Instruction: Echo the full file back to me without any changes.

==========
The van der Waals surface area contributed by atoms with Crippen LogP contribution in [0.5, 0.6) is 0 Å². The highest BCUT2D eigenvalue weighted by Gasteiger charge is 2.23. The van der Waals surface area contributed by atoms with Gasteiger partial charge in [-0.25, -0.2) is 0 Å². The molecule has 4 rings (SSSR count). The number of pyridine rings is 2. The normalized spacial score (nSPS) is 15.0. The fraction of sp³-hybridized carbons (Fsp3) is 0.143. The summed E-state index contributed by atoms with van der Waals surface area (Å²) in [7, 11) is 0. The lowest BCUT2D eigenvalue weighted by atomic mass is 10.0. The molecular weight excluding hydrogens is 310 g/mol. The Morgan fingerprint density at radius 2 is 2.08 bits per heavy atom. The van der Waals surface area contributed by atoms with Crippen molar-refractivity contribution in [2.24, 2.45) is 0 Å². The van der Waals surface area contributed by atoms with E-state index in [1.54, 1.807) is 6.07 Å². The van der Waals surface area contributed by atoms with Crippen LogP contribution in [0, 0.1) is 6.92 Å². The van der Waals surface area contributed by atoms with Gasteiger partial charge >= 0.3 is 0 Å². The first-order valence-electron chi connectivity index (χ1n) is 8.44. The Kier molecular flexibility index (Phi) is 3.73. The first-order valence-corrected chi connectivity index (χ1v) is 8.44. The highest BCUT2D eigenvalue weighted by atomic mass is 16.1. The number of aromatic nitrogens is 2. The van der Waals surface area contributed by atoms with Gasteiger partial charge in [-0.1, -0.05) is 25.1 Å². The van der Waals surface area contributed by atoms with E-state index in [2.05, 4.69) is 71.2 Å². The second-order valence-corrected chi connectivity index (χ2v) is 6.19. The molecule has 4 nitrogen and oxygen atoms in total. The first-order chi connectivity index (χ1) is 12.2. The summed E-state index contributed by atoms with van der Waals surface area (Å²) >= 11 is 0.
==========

The van der Waals surface area contributed by atoms with Crippen LogP contribution in [0.5, 0.6) is 0 Å². The highest BCUT2D eigenvalue weighted by Gasteiger charge is 2.23. The van der Waals surface area contributed by atoms with Gasteiger partial charge in [-0.25, -0.2) is 0 Å². The molecule has 4 rings (SSSR count). The number of pyridine rings is 2. The normalized spacial score (nSPS) is 15.0. The fraction of sp³-hybridized carbons (Fsp3) is 0.143. The summed E-state index contributed by atoms with van der Waals surface area (Å²) in [7, 11) is 0. The lowest BCUT2D eigenvalue weighted by atomic mass is 10.0. The molecular weight excluding hydrogens is 310 g/mol. The Morgan fingerprint density at radius 2 is 2.08 bits per heavy atom. The van der Waals surface area contributed by atoms with Crippen molar-refractivity contribution in [2.24, 2.45) is 0 Å². The van der Waals surface area contributed by atoms with E-state index in [1.54, 1.807) is 6.07 Å². The van der Waals surface area contributed by atoms with Crippen LogP contribution in [0, 0.1) is 6.92 Å². The van der Waals surface area contributed by atoms with Gasteiger partial charge >= 0.3 is 0 Å². The first-order valence-electron chi connectivity index (χ1n) is 8.44. The Kier molecular flexibility index (Phi) is 3.73. The first-order valence-corrected chi connectivity index (χ1v) is 8.44. The highest BCUT2D eigenvalue weighted by atomic mass is 16.1. The number of aromatic nitrogens is 2. The van der Waals surface area contributed by atoms with Gasteiger partial charge in [-0.1, -0.05) is 25.1 Å². The van der Waals surface area contributed by atoms with E-state index in [2.05, 4.69) is 71.2 Å². The second-order valence-corrected chi connectivity index (χ2v) is 6.19. The molecule has 4 nitrogen and oxygen atoms in total. The first-order chi connectivity index (χ1) is 12.2. The summed E-state index contributed by atoms with van der Waals surface area (Å²) >= 11 is 0.